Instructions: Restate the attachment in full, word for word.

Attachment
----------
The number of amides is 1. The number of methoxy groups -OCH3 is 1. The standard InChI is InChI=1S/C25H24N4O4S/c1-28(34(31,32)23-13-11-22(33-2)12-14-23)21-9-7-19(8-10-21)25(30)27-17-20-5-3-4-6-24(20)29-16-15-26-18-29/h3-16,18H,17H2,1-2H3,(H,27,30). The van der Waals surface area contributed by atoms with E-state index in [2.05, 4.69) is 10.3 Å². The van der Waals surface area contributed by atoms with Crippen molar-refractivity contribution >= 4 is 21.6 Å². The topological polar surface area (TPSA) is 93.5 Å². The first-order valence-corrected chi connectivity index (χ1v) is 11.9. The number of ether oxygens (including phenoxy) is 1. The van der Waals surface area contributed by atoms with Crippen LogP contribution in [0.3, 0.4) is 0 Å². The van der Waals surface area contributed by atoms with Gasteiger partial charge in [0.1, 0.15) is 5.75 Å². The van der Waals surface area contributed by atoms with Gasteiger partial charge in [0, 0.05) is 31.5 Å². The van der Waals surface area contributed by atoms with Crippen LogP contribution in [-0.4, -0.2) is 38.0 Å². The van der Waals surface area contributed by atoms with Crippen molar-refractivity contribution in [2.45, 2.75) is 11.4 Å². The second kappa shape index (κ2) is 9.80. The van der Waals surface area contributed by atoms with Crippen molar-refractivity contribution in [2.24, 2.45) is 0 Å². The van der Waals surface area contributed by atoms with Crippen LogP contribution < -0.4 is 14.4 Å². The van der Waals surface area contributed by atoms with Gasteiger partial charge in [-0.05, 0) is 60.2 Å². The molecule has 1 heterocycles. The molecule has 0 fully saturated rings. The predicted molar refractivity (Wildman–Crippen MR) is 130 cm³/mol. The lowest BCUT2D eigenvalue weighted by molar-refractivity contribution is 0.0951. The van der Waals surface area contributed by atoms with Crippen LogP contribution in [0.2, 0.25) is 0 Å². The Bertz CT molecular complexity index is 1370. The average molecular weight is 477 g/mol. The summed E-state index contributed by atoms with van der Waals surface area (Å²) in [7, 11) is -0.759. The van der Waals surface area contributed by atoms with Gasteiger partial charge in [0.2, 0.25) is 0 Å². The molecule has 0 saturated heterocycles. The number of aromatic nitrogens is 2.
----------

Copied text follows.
The number of amides is 1. The number of methoxy groups -OCH3 is 1. The standard InChI is InChI=1S/C25H24N4O4S/c1-28(34(31,32)23-13-11-22(33-2)12-14-23)21-9-7-19(8-10-21)25(30)27-17-20-5-3-4-6-24(20)29-16-15-26-18-29/h3-16,18H,17H2,1-2H3,(H,27,30). The van der Waals surface area contributed by atoms with E-state index in [2.05, 4.69) is 10.3 Å². The van der Waals surface area contributed by atoms with Crippen molar-refractivity contribution >= 4 is 21.6 Å². The topological polar surface area (TPSA) is 93.5 Å². The first-order valence-corrected chi connectivity index (χ1v) is 11.9. The number of ether oxygens (including phenoxy) is 1. The van der Waals surface area contributed by atoms with Crippen LogP contribution in [0.3, 0.4) is 0 Å². The van der Waals surface area contributed by atoms with Gasteiger partial charge in [0.1, 0.15) is 5.75 Å². The van der Waals surface area contributed by atoms with Gasteiger partial charge in [0, 0.05) is 31.5 Å². The van der Waals surface area contributed by atoms with Crippen LogP contribution in [-0.4, -0.2) is 38.0 Å². The van der Waals surface area contributed by atoms with Crippen molar-refractivity contribution in [2.45, 2.75) is 11.4 Å². The second kappa shape index (κ2) is 9.80. The van der Waals surface area contributed by atoms with Crippen molar-refractivity contribution in [2.24, 2.45) is 0 Å². The van der Waals surface area contributed by atoms with Crippen LogP contribution < -0.4 is 14.4 Å². The van der Waals surface area contributed by atoms with Gasteiger partial charge in [-0.05, 0) is 60.2 Å². The molecule has 1 heterocycles. The molecule has 0 fully saturated rings. The predicted molar refractivity (Wildman–Crippen MR) is 130 cm³/mol. The lowest BCUT2D eigenvalue weighted by molar-refractivity contribution is 0.0951. The van der Waals surface area contributed by atoms with Crippen LogP contribution in [0.2, 0.25) is 0 Å². The Bertz CT molecular complexity index is 1370. The average molecular weight is 477 g/mol. The summed E-state index contributed by atoms with van der Waals surface area (Å²) in [7, 11) is -0.759. The van der Waals surface area contributed by atoms with Gasteiger partial charge in [0.2, 0.25) is 0 Å². The molecule has 0 saturated heterocycles. The number of aromatic nitrogens is 2.